The Gardiner Museum is open seven days a week! Explore our permanent collection, discover special exhibitions, and get hands-on with clay in our studios. We look forward to welcoming you.
Discover recent work by African American artist Sharif Bey in our lobby. Bey foregrounds African and Afro-diasporic aesthetic traditions and considers the role of historical artifacts removed from their cultures of origin.
Don't wait to sign up for the Gardiner's popular summer camps. New this year, all our week-long sessions are full-day multimedia camps, so kids can draw, paint, sculpt, and more.
Every object in our permanent collection can be accessed through our eMuseum portal. Learn about individual collecting areas, like Italian Maiolica or Modern and Contemporary Ceramics, or search the full collection by keyword. You'll be amazed by what you discover!
Help us continue to offer innovative and engaging exhibitions, programs, and community projects in person and online, as well as plan for the future. Please consider making a donation today.
In response to the success of the Gardiner’s free opening weekend, the Museum will continue to offer free admission to the public every Saturday and Sunday throughout the summer.
From sticky to crusty, pliable to powdery, and shaped to shapeless, clay’s ability to transform in real time is prompting a new generation of artists to explore the possibilities of this ancient material.The Gardiner Museum’s new exhibition RAW, opening on March 5, 2020, features the work of four leading artists who are pushing boundaries with unfired clay: Cassils, Magdolene Dykstra, Azza El Siddique, and Linda Swanson.
On February 20, the Gardiner Museum will present the world premiere of a new performance work by internationally-acclaimed artist Cassils. Cassils, who was born in Toronto and grew up in Montreal, draws on feminism, body art, gay male aesthetics, and extreme physical training to make powerful statements about non-binary and trans visibility.
Savour: Food Culture in the Age of Enlightenment invites visitors on a journey from the steamy kitchens of cooks who advocated light, flavourful cuisine centuries before our time to the dining rooms of connoisseurs who relished their meals served on newly-invented vessels.
The Gardiner Museum presents the Canadian debut of Cannupa Hanska Luger: Every One & Kali Spitzer: Sister, an installation opening on August 30 that brings visibility to the crisis surrounding murdered and missing Indigenous women, girls, trans, and queer community members.
Launched in 2016, the Community Arts Space promotes experimentation and socially-engaged art through a full summer of free public projects, including exhibitions, hands-on workshops, talks, and performances that inspire conversation and social action.
This year’s theme, “What we long for,” explores the ways in which justice and pleasure can co-exist as counterpoints to calling out, gaslighting, exhaustion, and burnout. The four public projects engage with community healing, survival tools, the gaps between community and institutional memory, and how craft creates opportunities for acknowledgment and action.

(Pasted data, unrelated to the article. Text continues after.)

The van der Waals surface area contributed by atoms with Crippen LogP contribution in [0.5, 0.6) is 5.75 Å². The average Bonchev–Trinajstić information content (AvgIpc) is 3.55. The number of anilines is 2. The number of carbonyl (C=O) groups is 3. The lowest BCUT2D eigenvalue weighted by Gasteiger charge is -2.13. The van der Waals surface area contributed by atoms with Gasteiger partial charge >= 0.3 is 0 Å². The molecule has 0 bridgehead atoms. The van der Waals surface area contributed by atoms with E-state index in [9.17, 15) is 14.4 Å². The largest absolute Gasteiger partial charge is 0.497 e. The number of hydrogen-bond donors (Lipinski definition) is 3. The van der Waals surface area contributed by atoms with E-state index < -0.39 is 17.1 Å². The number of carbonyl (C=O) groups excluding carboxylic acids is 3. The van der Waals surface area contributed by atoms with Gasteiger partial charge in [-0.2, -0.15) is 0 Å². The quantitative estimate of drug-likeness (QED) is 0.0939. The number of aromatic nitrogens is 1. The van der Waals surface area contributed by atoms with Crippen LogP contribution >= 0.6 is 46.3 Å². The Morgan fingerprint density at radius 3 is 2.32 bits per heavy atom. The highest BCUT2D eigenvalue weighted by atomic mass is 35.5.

On February 28, Ai Weiwei: Unbroken will open at the Gardiner Museum, featuring iconic ceramic works, including Sunflower Seeds and Coca Cola Vase, recent works in blue-and-white porcelain depicting the global refugee crisis, and objects in other media, including wood and marble, that playfully subvert notions of traditional craftsmanship and Chinese cultural identity with pointedly political imagery. The exhibition also marks the international debut of a new LEGO zodiac installation.
Ai Weiwei, one of the world’s most influential artists and activists, and one of China’s most formidable critics, has released a statement through the Gardiner Museum in response to heightened diplomatic tensions between China and Canada since the arrest of Huawei chief financial officer Meng Wanzhou and the detainment of two Canadian citizens on suspicion of endangering state security.
The Gardiner Museum’s annual 12 Trees exhibition has become New + Now, a celebration of national and international ceramics in support of the Museum’s clay education and outreach programs. The highlight of this year’s inaugural New + Now event is a dramatic celestial installation commissioned from Toronto-born artist David R. Harper.
The Gardiner Museum has revealed a new monumental ceramic sculpture by acclaimed Toronto-based artist Shary Boyle. The 9-foot-tall sculpture, Cracked Wheat, now sits in front of the Museum on Queen’s Park—a voluptuous cartoon figure to compliment the squat silhouette of the Jun Kaneko “head”, a fixture on the Gardiner Plaza since 2013.
111 Queen's Park
Canada, M5S 2C7